Nevada Governor Steve Sisolak is relaxing curbs on shows, allowing performers to stay six feet from guests while wearing a mask, or 12 feet without masks. By March 15, most businesses will be allowed to operate at 50% of capacity, with gatherings of up to 250 people also permitted.
That’s a step toward a return of the meetings and conventions business, which welcomed 6.65 million guests in 2019 and was in expansion mode when the pandemic struck. Caesars opened a new $375 million convention center the same week that Las Vegas shut down last March, and the local tourist authority just finished a $989 million addition to its facility.
In the mall adjacent to the Venetian, Buddy V’s Ristorante is back open seven days week, recalling most of its staff for brunch and lunch, according to Elizabeth Blau, co-owner. She’s also re-engaged her social-media team to lure back guests. But what’s really missing are the weekday conventioneers who regularly order the $45 extra-large veal chop or the warm Nutella cake with salted caramel ice cream. Business tumbled 75% during the pandemic.
“It was utterly traumatic,” Blau said.
Gambling revenue shows that other parts of the city, including downtown and the suburbs, are faring better than the Strip, helped by a younger, local demographic that continues to come out and play.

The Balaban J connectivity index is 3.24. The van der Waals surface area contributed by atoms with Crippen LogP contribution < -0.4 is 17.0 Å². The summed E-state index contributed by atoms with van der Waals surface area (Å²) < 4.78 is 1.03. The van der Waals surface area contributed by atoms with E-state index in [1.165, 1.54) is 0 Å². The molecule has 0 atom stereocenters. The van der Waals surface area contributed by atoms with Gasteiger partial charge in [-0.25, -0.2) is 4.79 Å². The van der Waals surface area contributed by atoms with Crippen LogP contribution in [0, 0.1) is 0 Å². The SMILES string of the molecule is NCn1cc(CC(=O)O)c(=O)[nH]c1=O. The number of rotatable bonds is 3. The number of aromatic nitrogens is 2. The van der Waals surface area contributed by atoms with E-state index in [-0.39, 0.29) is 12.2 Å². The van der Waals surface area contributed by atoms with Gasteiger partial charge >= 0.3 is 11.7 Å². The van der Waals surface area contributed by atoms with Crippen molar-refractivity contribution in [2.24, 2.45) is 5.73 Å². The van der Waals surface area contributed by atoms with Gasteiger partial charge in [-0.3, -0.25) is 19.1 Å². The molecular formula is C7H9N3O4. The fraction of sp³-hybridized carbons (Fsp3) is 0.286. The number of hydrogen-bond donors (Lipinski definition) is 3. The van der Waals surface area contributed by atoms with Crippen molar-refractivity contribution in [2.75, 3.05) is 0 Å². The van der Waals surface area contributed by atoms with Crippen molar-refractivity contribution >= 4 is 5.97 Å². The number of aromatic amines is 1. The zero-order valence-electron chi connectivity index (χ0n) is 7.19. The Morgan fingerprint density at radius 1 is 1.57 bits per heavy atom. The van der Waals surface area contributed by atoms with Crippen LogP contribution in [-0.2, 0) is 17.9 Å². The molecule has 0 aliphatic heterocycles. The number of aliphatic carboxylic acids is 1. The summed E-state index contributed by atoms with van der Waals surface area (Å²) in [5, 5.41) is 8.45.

Excluding four closed properties, Red Rock Resorts Inc., an operator of casinos popular with Las Vegas residents, had its most profitable quarter ever in the city, thanks in part to savings associated with fewer amenities, like buffets.
The reality is that even before Covid-19, Las Vegas tourism had hit a plateau of roughly 42 million visitors annually. Gambling has proliferated across the U.S., and more states are authorizing the expansion of traditional casinos, betting shops in stadiums and online gambling.
As it always has, Las Vegas has been looking to reinvent itself. In recent years, the city has attracted two professional sports teams to the new T-Mobile Arena and Allegiant Stadium, both within walking distance from the Strip. Media companies and casino operators have opened TV studios to broadcast from the city, including ESPN, which airs shows from its perch at Caesars’ Linq Hotel. Their target: sports gamblers.
John Payne, president of Vici Properties, the real estate investment trust that put $4 billion into the Venetian deal, said people once thought that the growth of ESPN would kill attendance at live sporting events. Now he figures the growth of sports gambling will bring more people to the betting capital.
Years ago, Payne told Sands executives that if they ever wanted to sell, he’d be interested. This week, Vici’s offering of $2 billion in shares to help pay for the deal was oversubscribed.
“People were more than excited about this,” he said. “It’s such an irreplaceable iconic asset.”
But Payne did negotiate one Covid-related backstop. If for some reason Apollo, which will operate the Venetian, can’t make its $250 million annual rent payment to Vici over the next three years, Sands will make up the difference.